that is 50 pixels to the right of the center of the 3d world, 100 pixels
higher than the center of the 3d world, and 10 pixels closer to the viewer
than the center of the 3d world, would be at (-50,-100,10). All of the
points in your 3d world are collectively called the world coordinates.
Using the above method, it is easy to create a 3d world. If, for example,
you wanted a quadrilateral (such as a cube) in your 3d world, you would
compose it by defining points which are the vertices of the object. Later
on, when actually drawing the object on the screen, we connect all of the
points/pixels together by using the LINE statement. This gives us what is
called a wireframe representation of the object. But, before we can draw
our 3d objects on the screen there's some stuff you have to know - we'll
cover that at a later stage.
Once we have defined all of our world coordinates, we have to place the
camera in the 3d world. The camera (also called the eye or the viewer) is
what actually looks at the world. If you place it high above the 3d world,
then you see the world in much the same way that it would be seen from a
high tree, or a building. If you place the camera much lower down, then
you will see the 3d world from an ants point of view! The camera's position
is defined in exactly the same way as the world coordinates: you describe
the camera's position in the 3d world with X, Y, and Z coordinates. It is
important to note that the camera will ALWAYS 'look' to the center of the
3d world (0,0,0).
Now that we have defined our world coordinates, and have defined our camera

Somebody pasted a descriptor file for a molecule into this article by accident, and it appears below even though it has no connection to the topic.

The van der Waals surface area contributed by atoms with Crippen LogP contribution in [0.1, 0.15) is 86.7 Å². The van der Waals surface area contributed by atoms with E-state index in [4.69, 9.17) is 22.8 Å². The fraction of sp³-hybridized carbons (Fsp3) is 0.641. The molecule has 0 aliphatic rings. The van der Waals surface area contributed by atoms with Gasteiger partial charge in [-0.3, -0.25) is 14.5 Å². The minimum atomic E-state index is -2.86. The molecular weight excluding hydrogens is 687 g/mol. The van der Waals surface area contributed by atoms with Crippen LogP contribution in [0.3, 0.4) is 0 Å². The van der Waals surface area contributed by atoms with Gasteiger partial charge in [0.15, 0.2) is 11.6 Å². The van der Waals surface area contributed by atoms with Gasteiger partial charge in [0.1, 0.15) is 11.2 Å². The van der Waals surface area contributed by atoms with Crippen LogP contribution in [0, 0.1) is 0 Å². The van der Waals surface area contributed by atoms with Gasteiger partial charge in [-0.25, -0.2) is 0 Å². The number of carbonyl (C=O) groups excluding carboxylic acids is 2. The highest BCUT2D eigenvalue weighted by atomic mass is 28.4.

position, we have to find a way to plot the 3d world on the screen, relative
to the camera's point of view. Now the most obvious question is "how on
Earth do I plot a 3d object on a 2d surface like the screen??!!" Well, let's
take this one step at a time.
Okay, let's say we have defined a single point in a 3d world where:
x_world = 100
y_world = 20
z_world = 10
The first step in getting our 3d world onto the screen is changing these
world coordinates into what is called the camera coordinates. The camera
coordinates describe the world coordinates as they are seen from the
camera's point of view.
Now, in order to change the world coordinates into camera coordinates, we
have to use a set of mathematical formulae. "Nooooo!" I hear you say. Heheh,
don't worry, it isn't difficult at all...and I am going to explain how it
works. ^_^
Now let's think about this logically. Suppose we are in a 3d car racing
game. Our camera (which is basically the same as the person inside our
car in the game) is at (100,10,10) and is looking at the center of the 3d
world (0,0,0) (you will recall that the camera in a 3d world will always